That’s the trouble with being buried up to our necks in a time of alleged transparency and openness when it comes to the lives that our new Gods lead. MTV Cribs, Reality TV, social media, intimate interviews, and Twitter make it seem like we actually know these people, meaning that some of us can feel concern or betrayal because of their actions, even though we know shit (meaning nothing, not stuff) about their lives.

That’s why when Donald Glover — aka Childish Gambino, aka the soon to be former star of Community — takes to Instagram and releases a handful of handwritten notes that feel like bad poetry and resemble the flow that his songs usually portray — but which speak to his common insecurities about life, love, and his career (Fetch me my little fiddle! Wait, no! I hath sold it to buy Ramen!) — the response is varied and a little intense.

Some people point and laugh at the TV star with all the feels, others shrug, and others feel genuine concern. There are others, though, who prey on that concern and feign their own as a business strategy, with some news sites describing these notes with scary buzzwords that signal the start of a cycle that may well end with Glover being painted as America’s Next Top Mental Case and a ratings/web traffic magnet.

They act like this is a cry for help and not rich person prattle because it suits their needs, but forgetting the seeming benign and whiny nature of Glover’s thoughts, what if it was a cry for help? What would I or you or anyone else on the internet do with that information besides judge him and spectate as he fell hard and fast into the pile of other broken and mangled toys that we threw away once we were done with them? The internet can do nothing good for someone that is in real trouble — in fact, it can only make things far, far worse. So, the claim that we have a need, or even a right to know such things is complete fallacy, as fed to us by those who make a mint off of the deeds done behind that flimsy shield.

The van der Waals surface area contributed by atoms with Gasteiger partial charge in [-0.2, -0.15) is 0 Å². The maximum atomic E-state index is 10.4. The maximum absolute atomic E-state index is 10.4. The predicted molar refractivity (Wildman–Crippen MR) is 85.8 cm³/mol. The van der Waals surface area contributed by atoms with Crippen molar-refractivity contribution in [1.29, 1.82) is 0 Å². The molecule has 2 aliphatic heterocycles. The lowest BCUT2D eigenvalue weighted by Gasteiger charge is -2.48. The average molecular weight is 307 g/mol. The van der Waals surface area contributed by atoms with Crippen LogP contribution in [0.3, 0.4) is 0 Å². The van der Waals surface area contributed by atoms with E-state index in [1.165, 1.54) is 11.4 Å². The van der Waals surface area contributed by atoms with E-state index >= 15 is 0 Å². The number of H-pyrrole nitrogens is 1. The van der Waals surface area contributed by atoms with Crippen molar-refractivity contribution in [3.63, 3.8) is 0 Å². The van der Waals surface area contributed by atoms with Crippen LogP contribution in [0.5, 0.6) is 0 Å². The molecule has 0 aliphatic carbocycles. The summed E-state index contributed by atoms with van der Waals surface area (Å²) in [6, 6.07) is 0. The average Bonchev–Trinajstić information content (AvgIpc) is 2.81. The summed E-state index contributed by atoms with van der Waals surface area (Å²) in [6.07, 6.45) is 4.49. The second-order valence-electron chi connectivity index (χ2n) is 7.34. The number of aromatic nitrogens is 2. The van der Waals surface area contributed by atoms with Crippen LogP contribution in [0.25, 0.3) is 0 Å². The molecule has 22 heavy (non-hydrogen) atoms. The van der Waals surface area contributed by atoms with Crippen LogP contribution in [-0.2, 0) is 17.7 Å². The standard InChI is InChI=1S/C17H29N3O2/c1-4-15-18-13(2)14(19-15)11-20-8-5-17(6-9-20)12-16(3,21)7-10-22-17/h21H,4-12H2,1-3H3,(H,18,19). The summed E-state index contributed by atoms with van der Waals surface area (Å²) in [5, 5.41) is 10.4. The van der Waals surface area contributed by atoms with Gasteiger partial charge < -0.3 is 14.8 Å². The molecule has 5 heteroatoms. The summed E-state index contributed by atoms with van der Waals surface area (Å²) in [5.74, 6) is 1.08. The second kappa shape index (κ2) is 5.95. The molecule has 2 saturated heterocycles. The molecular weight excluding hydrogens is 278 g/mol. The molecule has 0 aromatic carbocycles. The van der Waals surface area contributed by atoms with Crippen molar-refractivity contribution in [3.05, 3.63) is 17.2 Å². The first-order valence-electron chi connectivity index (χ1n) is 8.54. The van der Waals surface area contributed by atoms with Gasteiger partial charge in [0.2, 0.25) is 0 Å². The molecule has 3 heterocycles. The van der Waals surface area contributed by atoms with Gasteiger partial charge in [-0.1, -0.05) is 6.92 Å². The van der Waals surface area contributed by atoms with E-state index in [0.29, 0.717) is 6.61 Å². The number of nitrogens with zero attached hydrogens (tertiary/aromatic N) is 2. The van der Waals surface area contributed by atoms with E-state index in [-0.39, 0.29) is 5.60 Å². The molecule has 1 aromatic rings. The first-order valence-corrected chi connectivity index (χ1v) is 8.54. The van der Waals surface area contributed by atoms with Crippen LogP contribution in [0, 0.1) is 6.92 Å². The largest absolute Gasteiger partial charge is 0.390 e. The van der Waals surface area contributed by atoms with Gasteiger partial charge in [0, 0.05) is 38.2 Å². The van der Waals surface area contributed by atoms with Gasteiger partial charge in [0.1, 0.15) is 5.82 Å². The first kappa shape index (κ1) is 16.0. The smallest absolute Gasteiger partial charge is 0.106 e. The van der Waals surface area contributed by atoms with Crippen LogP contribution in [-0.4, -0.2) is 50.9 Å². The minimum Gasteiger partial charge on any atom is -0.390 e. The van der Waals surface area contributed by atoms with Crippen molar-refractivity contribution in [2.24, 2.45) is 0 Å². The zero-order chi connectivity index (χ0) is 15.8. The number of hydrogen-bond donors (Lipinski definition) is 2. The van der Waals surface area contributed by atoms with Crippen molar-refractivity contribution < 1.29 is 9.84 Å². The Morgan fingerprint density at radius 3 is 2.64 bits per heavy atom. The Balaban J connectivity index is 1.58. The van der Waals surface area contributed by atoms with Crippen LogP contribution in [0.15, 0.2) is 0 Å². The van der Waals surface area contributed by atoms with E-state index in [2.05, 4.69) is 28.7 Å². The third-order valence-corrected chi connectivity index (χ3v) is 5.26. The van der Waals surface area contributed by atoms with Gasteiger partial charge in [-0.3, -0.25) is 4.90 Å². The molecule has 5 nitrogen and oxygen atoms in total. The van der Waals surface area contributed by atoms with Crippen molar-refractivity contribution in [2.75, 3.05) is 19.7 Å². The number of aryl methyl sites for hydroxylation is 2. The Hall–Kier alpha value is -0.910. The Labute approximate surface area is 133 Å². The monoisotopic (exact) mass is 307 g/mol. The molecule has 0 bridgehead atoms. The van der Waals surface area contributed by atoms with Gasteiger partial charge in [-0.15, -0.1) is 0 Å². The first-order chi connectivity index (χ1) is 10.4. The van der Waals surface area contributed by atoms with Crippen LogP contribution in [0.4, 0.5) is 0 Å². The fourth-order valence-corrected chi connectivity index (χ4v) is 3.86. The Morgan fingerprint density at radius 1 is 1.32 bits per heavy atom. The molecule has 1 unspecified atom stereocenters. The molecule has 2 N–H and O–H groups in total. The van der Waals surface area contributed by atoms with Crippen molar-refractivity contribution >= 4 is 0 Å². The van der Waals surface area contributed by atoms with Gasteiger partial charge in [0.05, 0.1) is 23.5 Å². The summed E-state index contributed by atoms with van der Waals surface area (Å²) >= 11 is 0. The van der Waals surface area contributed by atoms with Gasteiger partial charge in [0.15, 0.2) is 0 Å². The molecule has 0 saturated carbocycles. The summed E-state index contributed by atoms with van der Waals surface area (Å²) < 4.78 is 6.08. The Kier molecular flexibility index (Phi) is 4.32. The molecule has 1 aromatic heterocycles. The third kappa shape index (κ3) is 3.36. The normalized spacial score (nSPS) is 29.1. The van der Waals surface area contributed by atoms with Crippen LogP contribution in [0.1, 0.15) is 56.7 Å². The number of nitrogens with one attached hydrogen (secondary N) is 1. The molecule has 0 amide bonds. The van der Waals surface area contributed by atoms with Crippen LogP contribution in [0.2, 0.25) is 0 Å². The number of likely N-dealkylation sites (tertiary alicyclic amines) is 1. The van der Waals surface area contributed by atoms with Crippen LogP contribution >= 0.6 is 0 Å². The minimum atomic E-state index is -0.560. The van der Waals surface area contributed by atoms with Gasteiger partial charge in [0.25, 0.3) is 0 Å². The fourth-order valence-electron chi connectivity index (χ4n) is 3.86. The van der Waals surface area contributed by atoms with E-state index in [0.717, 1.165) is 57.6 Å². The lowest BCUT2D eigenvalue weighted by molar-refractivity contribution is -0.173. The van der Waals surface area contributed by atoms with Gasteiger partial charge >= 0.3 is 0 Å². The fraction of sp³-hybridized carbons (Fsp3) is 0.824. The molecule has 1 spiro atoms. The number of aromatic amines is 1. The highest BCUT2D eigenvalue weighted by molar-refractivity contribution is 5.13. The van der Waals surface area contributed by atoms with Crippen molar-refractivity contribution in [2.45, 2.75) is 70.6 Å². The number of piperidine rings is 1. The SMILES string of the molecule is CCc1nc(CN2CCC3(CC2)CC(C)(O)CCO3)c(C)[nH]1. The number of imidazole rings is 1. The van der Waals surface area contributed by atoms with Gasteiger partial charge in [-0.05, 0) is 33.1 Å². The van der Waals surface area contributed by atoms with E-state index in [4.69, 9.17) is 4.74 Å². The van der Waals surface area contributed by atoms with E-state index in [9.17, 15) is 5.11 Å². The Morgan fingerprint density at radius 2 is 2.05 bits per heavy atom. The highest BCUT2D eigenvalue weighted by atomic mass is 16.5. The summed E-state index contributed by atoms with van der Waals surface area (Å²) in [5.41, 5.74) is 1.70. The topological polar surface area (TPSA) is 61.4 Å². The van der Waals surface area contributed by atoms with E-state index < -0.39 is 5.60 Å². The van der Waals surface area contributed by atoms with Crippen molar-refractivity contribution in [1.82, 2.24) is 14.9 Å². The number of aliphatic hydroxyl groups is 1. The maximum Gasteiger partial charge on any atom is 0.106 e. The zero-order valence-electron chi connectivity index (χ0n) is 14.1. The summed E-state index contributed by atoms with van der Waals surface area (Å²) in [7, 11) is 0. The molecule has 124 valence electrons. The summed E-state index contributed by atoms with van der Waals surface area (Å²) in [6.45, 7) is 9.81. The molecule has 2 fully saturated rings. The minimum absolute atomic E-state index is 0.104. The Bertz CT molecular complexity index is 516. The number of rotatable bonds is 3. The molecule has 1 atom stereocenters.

They don’t know what’s going on (or what isn’t going on) with Donald Glover or anyone else, but that doesn’t stop a damn thing. Something that is nothing is news because they say it is, because when they don’t know, they get to act like they “know”, because what does it matter? We read and share the mighty truth and the mightier assumption with the same frequency. Ethics ain’t nothing but a relic to a whole lot of people.

That’s the un-bothered about shame of every blogger who traffics in bullshit like this (including myself a few times) and every “writer” that makes a living or a hobby out of building up the hysterical rush toward condemnation off of speculation, building truth out of perception, the glue that is gullibility, and that societal need, desire, and compulsion to judge.

I wish celebrities like Glover would stop feeding into this, I wish websites and other media outlets would stop exploiting it or lending this worthlessness a sense of importance, but more than anything, I wish that I and my fellow man would stop paying attention to it.

There are no victims in this merry-go-round of shit, just a bunch of assholes with nothing better to do.